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“TMNT: Mutant Mayhem” Oozes Charm

Written by: Hannah Tran | August 2nd, 2023

Film poster: “Teenage Mutant Ninja Turtles: Mutant Mayhem”

Teenage Mutant Ninja Turtles: Mutant Mayhem (Jeff Rowe, 2023) 3 out of 4 stars.

Teenage Mutant Ninja Turtles: Mutant Mayhem isn’t the first time we’ve met Leonardo, Michelangelo, Donatello, and Raphael. They’re the four turtle brothers who were turned into humanoid beings by a mutagen they call “the ooze.” This latest iteration works in a fresh angle to the familiar story, however, emphasizing the “teenage” quarter of their identity. 

With a confident style, direction, script, and cast, the film bursts with energy and sincere adoration for its characters. It works on many levels, but none of them would function if it weren’t for the wildly charismatic vocal performances. As the titular brothers, real-life teenagers Micah Abbey, Shamon Brown Jr., Nicolas Cantu, and Brady Noon perfectly capture the spirit of their characters. The choice to have them record their parts all together adds a refreshing liveliness with their overlapping dialogue and natural reactions.

Still from TMNT: MUTANT MAYHEM ©Paramount Pictures

Among an all-around impressive supporting cast, Jackie Chan shines as their adoptive father, Splinter, lending a perfect balance of sadness and sentimentality to the character. The script is hilarious more often than not, and you can feel the way the writing was influenced by the chemistry of its young leads. The comedy is natural and manages to feel off-the-cuff.

Every element works to serve these characters. Their design makes them feel real and human, with the childlike quality of the turtles themselves and the single-dad style of Splinter. The gritty and whimsical look intelligently hearkens back to the doodles in the margins of a school notebook. The score by Trent Reznor and Atticus Ross is wonderfully catchy and perfectly used. The soundtrack, which is made up of East Coast hip-hop classics rounds out the turtles’ world with a sweet nostalgia and brings the setting to life.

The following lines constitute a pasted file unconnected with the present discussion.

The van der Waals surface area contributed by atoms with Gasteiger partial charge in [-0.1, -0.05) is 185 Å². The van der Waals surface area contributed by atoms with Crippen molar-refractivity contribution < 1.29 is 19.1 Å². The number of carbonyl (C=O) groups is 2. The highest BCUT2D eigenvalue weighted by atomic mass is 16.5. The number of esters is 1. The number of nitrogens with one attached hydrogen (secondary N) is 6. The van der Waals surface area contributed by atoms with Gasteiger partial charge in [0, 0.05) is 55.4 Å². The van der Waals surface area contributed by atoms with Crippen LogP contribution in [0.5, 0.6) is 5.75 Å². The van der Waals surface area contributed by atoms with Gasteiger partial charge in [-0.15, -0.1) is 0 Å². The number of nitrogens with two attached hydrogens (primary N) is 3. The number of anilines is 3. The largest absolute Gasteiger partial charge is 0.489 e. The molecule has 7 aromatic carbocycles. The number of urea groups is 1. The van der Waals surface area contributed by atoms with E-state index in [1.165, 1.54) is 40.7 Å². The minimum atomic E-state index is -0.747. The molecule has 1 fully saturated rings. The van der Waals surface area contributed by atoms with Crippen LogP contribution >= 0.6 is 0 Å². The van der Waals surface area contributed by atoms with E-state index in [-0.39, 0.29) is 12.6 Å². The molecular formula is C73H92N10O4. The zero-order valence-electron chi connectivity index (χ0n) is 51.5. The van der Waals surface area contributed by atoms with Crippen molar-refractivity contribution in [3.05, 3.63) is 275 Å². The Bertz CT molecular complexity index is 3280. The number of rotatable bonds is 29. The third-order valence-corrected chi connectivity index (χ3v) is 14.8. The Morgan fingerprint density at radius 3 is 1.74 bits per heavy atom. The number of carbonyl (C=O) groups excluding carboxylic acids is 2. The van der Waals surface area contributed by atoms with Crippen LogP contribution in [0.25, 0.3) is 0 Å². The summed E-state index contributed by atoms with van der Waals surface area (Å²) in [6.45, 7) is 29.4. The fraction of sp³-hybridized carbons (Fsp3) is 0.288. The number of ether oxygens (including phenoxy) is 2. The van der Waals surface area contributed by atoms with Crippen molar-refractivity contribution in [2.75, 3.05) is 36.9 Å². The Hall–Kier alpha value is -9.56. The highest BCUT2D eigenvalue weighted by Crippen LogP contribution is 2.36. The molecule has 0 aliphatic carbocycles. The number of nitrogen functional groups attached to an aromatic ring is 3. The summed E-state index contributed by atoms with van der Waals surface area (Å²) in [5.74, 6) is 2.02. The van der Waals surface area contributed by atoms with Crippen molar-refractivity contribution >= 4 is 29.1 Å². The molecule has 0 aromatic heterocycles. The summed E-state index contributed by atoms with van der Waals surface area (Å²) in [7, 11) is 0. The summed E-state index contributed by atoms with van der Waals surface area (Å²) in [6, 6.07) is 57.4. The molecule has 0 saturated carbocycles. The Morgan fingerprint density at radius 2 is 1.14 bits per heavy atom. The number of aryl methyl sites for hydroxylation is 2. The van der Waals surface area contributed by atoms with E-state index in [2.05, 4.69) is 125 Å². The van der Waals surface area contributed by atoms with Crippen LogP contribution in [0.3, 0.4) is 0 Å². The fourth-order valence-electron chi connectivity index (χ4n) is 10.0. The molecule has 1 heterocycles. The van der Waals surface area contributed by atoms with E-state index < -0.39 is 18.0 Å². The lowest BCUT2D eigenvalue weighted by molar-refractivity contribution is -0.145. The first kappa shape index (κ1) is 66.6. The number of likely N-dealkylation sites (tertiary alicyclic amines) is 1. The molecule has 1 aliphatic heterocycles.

Still from TMNT: MUTANT MAYHEM ©Paramount Pictures

The only thing that slows these turtles down is the fairly contrived plot. The conversational scenes often feel more interesting than the actual action. Still, the healthy amount of heart found within the characters overcomes the clichés they face. And ultimately, it’s a nice surprise to see how much humanity can be found in a movie about mutant turtles.


Hannah Tran is a film critic and filmmaker from Las Vegas, Nevada. Hannah works as a film screener for the Las Vegas Film Festival and publishes an independent zine focused on highlighing Asian American filmmaking.

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